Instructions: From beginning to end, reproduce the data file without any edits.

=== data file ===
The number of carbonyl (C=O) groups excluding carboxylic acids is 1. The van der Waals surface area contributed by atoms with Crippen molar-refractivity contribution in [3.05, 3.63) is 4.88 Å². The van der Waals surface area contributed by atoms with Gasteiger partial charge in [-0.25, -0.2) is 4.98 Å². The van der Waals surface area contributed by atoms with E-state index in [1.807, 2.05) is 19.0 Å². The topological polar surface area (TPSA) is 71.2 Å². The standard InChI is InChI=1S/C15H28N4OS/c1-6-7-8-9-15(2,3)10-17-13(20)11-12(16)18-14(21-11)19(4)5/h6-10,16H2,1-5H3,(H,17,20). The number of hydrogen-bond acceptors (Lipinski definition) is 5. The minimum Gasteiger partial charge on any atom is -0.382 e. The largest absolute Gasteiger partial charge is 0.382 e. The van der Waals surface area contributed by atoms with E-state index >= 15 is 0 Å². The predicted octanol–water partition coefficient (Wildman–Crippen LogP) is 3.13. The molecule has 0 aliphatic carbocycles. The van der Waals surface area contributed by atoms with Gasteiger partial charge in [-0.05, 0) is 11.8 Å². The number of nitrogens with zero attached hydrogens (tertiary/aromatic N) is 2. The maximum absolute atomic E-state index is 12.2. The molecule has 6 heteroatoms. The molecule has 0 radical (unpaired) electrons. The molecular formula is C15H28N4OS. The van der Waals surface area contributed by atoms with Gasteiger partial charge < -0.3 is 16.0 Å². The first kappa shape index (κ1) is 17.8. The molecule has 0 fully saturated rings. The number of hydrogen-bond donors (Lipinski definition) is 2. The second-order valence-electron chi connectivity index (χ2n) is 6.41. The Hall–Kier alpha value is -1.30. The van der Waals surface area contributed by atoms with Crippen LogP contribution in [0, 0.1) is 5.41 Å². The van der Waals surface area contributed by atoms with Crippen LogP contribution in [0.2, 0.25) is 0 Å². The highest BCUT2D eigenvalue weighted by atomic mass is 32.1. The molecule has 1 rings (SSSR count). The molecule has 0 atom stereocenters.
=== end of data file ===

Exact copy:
The number of carbonyl (C=O) groups excluding carboxylic acids is 1. The van der Waals surface area contributed by atoms with Crippen molar-refractivity contribution in [3.05, 3.63) is 4.88 Å². The van der Waals surface area contributed by atoms with Gasteiger partial charge in [-0.25, -0.2) is 4.98 Å². The van der Waals surface area contributed by atoms with E-state index in [1.807, 2.05) is 19.0 Å². The topological polar surface area (TPSA) is 71.2 Å². The standard InChI is InChI=1S/C15H28N4OS/c1-6-7-8-9-15(2,3)10-17-13(20)11-12(16)18-14(21-11)19(4)5/h6-10,16H2,1-5H3,(H,17,20). The number of hydrogen-bond acceptors (Lipinski definition) is 5. The minimum Gasteiger partial charge on any atom is -0.382 e. The largest absolute Gasteiger partial charge is 0.382 e. The van der Waals surface area contributed by atoms with E-state index >= 15 is 0 Å². The predicted octanol–water partition coefficient (Wildman–Crippen LogP) is 3.13. The molecule has 0 aliphatic carbocycles. The van der Waals surface area contributed by atoms with Gasteiger partial charge in [-0.05, 0) is 11.8 Å². The number of nitrogens with zero attached hydrogens (tertiary/aromatic N) is 2. The maximum absolute atomic E-state index is 12.2. The molecule has 6 heteroatoms. The molecule has 0 radical (unpaired) electrons. The molecular formula is C15H28N4OS. The van der Waals surface area contributed by atoms with Gasteiger partial charge < -0.3 is 16.0 Å². The first kappa shape index (κ1) is 17.8. The molecule has 0 fully saturated rings. The number of hydrogen-bond donors (Lipinski definition) is 2. The second-order valence-electron chi connectivity index (χ2n) is 6.41. The Hall–Kier alpha value is -1.30. The van der Waals surface area contributed by atoms with Crippen LogP contribution in [0, 0.1) is 5.41 Å². The van der Waals surface area contributed by atoms with Crippen LogP contribution in [0.2, 0.25) is 0 Å². The highest BCUT2D eigenvalue weighted by atomic mass is 32.1. The molecule has 1 rings (SSSR count). The molecule has 0 atom stereocenters.